I bought a set of the red AC Delco plug wires, but they seem too short/tight when fully installed. Anybody else experience this?

Main goal is for engine to be reliable as daily driver for 100,000-150,000 miles (22,0000/year), premium 93 oct fuel. May or may not get cam and headers later, going into 2009 Colorado 5.3L V8 4x4. Below pic is just part inventory, no assembly yet. Thanks for any input or suggestions.
Since the main cap and bearing info has been gone over...

The original way we assembled the engines at the engine assembly plant was to have then engine oil pump set against the cylinder block with the 4 bolts hand tight, so that the entire oil pump assembly could move with rotation of the crankshaft.
We did indeed center the oil pump as you mentioned by rotating the crankshaft 1080.00 degrees at a time once or twice then a pneumatic driver spun and torqued the 4 oil pump to cylinder block bolts all at once.

This method will suffice for a stock assembly or rebuild. Nothing else is usually needed. However there are better/ more precise methods for those of you that find the smallest of details matter (such as myself).

I prefer to start off in the same manor, however while the 4 bolts are hand tight... I remove the oil pump cover from the body to view the oil pump gears. I also remove the pressure relief valvetrain completely.
The 4 bolts and the treads in the cylinder block should be cleaned with brake parts cleaner and completely dry.
Next, I usually obtain three 0.0020" feeler gauges (that is two thousandths, please do not be confused by the way I express two thousandths in numerical form). Also lubricate the gear set with WD40.
I place the 3 feeler gauges between the body of the oil pump housing and the outer most gerotor. Spread out the 3 feeler gauges to something along the lines of 12 o'clock, 4 o'clock, and 8 o'clock.
Once the pump is centered, tighten and torque the 4 bolts between the oil pump and cylinder block to 18.00 Ft/Lbs in a criss-cross pattern. DO NOT forget to remove the 3 feeler gauges and make sure the gear set rotates with out interruption.

Spray the inside of the oil pump cover and the gear set with some valve spring spray oil (IE: Comp Cams product... extremely sticky stuff/ does not run down).
Install and torque the 7 oil pump cover bolts to the housing to 106.00 In/Lbs (INCH POUNDS NOT FOOT POUNDS) in a criss-cross pattern with red thread locking compound.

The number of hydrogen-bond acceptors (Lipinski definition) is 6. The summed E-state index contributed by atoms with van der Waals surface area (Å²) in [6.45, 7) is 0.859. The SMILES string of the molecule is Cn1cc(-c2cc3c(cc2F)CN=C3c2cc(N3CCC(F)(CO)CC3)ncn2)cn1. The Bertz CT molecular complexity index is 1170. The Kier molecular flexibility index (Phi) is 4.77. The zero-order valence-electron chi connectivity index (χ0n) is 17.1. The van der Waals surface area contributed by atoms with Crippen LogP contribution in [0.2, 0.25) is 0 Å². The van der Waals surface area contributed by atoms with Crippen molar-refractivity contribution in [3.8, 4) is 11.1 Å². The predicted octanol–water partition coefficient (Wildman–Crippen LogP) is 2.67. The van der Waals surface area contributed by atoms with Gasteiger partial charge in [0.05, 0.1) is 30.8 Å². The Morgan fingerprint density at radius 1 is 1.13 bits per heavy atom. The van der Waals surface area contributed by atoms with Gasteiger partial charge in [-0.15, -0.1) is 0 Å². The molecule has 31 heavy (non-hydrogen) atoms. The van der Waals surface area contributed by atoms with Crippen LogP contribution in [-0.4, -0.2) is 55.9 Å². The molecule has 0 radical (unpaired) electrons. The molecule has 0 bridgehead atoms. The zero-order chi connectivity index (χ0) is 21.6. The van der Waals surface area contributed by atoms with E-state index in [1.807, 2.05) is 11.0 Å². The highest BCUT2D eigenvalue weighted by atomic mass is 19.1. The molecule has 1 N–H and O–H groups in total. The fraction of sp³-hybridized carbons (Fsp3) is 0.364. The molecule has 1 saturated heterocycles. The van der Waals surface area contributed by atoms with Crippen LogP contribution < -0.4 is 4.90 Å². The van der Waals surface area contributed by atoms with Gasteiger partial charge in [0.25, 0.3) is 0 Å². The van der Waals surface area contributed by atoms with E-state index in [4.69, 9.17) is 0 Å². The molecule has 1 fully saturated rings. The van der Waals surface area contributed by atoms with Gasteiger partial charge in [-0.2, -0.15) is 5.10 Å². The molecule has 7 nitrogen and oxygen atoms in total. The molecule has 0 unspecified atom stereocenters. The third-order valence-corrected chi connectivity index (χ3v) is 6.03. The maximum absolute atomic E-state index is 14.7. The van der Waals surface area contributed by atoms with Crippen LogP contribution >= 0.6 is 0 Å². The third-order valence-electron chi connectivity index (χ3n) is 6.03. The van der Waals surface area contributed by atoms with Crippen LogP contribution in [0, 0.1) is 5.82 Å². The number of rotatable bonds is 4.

Rotate the engine assembly upside-down if not previously in that position. Obtain liquid assembly lubricant (IE: Royal Purple's product)
Add lube into the hole for the pressure relief valvetrain and reinstall the pressure relief valvetrain (add a stiffer spring and/ or a shim if desired for elevated oil pressure).
Torque the threaded plug for the pressure relief valvetrain to 106.00 In/Lbs with red thread locking compound.
Add liquid assembly lubricant (IE: Royal Purple's product) into the hole for the pick-up tube, lubricate and add the O-ring that is sized for the needed pick-up tube.

It is also recommended on every rebuild to add a billet collar/ brace for the pick-up tube to better attach it to the oil pump housing (see photo) via the means of a second bolt into the available unused threaded hole in the oil pump housing.
There are a hundred different companies making this part now...

Lubricate the oil pump pick-up tube as it enters the oil pump housing and o-ring.
Torque both bolts using the collar/ brace with the pick-up tube to the oil pump housing to 106.00 In/Lbs with red thread locking compound.
vorteciroc is offline  
Old 03-02-2019, 04:20 PM
  #7  
On The Tree
Thread Starter
iTrader: (1)
 
Join Date: Aug 2008
Posts: 116
Default

I'll measure them with a bore gauge and go from there. If off, I do have a Bridgeport here at work, looks easy enough to give the mains a slight haircut, or even just flat plate sand them if they only need a kiss to reach spec range.

Any other input or things I am not considering? Just jamb it together and go, I think. Thanks.
FormulaBoat is offline  
Old 03-02-2019, 04:42 PM
  #8  
On The Tree